What makes a better gift than DIY cocktail supplies? This kind of gift is cute, unique, and way more useful than another pair of hand-knit socks. Best of all, it’s surprisingly easy to make the components of one of my favorite cocktails, the Manhattan. Well, all of the components except for the rye whiskey. That one, I’ll leave to the experts.
Generally, I make my gravy at the last minute, using drippings from the turkey along with the turkey stock I’ve bubbled away for hours and the shredded meat from the neck. But I thought I’d switch it up and offer a new option: wild mushroom gravy. This is a simple but chunky gravy, full of the deep richness of mushrooms.
Perhaps it is unthinkable to sit down to your Thanksgiving dinner without the ceremony of bringing a whole golden brown bird to the table and carving it to applause. But if it’s succulent flavor you are after, you really can’t go wrong with this version.
Hauntingly Beautiful Photos from San Francisco’s Celebration of Día de los Muertos (Day of the Dead)
One of the most revered local celebrations, San Francisco’s Día de los Muertos (Day of the Dead), took place on Saturday, November 2 in the Mission District. Naomi Fiss’ photos reveal the beauty of the San Francisco community, the commemoration of lives, and the rich cultural tradition that the Mission District has held for decades.
This story steps inside San Francisco botanicas to meet healers who use local and imported herbs to helping clients make a mind-body connection. KQED’s Shuka Kalantari reports the centuries-old traditions of healing is rooted in using medicinal plants that can be gathered and grown.
Meskel is one of the biggest holidays on the Ethiopian Orthodox calendar. As with many religious congregations, the numbers of “casual” visitors swell on days like these, and the Medhani Alem Ethiopian Orthodox Church is ready to throw a big welcoming party.
Sure, the thermometer might read 75 degrees, but before you know it, turkey time will be upon us. Wondering about heritage breeds? Pasture-raised? Or just how big a bird you’ll need feed your clan? Take the guesswork out of buying your holiday turkey with Bay Area Bites’ guide to sourcing the best birds around the Bay.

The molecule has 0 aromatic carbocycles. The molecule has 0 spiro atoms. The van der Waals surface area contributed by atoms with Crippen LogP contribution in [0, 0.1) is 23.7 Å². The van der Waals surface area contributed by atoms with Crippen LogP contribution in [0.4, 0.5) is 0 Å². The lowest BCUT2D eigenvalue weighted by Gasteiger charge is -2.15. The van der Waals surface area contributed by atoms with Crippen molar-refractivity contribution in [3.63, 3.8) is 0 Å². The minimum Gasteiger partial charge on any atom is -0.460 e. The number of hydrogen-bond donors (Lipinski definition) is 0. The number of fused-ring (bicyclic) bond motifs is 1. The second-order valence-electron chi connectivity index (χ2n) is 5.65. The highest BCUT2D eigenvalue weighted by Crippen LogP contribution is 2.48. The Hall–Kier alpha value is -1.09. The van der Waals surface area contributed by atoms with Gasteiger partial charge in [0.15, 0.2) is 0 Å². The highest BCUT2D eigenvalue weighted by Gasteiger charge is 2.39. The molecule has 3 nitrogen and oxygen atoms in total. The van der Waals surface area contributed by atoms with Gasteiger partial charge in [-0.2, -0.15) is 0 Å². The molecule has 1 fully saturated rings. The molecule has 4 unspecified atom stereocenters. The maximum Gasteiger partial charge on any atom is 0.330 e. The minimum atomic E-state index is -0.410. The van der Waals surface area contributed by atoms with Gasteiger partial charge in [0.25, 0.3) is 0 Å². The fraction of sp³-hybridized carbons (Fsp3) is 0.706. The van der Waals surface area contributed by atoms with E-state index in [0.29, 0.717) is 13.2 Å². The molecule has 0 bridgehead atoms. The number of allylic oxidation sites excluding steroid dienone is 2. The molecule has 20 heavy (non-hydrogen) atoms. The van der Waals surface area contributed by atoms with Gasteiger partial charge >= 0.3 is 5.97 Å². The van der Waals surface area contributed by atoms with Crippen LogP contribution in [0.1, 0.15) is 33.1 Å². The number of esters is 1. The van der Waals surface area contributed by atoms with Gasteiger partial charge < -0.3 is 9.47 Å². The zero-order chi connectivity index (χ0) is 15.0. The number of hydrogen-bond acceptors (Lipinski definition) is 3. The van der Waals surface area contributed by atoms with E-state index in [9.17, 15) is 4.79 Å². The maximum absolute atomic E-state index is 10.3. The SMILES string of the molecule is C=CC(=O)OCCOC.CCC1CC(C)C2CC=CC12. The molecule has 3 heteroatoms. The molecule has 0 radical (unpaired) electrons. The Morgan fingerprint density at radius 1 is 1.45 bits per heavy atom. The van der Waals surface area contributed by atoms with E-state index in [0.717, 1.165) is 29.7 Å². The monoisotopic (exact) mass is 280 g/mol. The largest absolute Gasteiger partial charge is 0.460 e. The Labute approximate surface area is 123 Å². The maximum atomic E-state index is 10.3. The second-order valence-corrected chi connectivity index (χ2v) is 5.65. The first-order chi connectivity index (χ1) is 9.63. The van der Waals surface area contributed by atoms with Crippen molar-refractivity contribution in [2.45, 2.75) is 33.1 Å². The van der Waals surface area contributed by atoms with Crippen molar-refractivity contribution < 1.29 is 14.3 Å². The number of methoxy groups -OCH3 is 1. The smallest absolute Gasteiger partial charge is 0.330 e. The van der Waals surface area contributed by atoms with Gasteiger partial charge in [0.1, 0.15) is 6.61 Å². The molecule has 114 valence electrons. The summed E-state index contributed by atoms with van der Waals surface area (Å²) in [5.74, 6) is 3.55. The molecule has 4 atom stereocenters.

“As the world shaped itself in different ways, people made their way to California, which became the safe haven of Armenians from around the world.” Western and Eastern Armenians speak different dialects, use different names for the same dishes — and make those dishes differently. What they all share in common is the challenge of keeping their language alive in America. That’s where food is at least the start of the conversation.
Eerie, severed fingers made of chicken sausages, a Frankenstein avocado sandwich, a cheese-wrapped mummy — it must be Halloween and you can make these quick, creepy food creations to fill lunch boxes in the Japanese bento tradition.
It’s National Kale Day, folks. That prompts the question: Has the kale love gone too far? As we make kale the health halo food du jour, we risk turning it into the Gwyneth Paltrow of the vegetable world — a perceived goody two-shoes that, deservedly or not, everyone loves to hate on.
Today is World Vegetarian Day, but every day is reason to go meatless at Hiltl’s, the world’s oldest continually operating vegetarian restaurant. This pioneering place opened more than a century ago in meat-loving Zurich.
While the Bay Area doesn’t get the swoon-inducing heat and humidity of Japan, Peru, India or the Philippines, we can still partake of their edible solutions for cooling relief. Some like it cold and icy with mounds of shaved ice doused with syrups, while others turn to peppers and spice to induce a natural cooling response.
Chuck Siegel, owner and chief chocolatier of Charles Chocolates, shows Bay Area Bites readers how to make their own easy and outrageously delicious chocolate truffles. Stephanie Rosenbaum tries out his technique at home.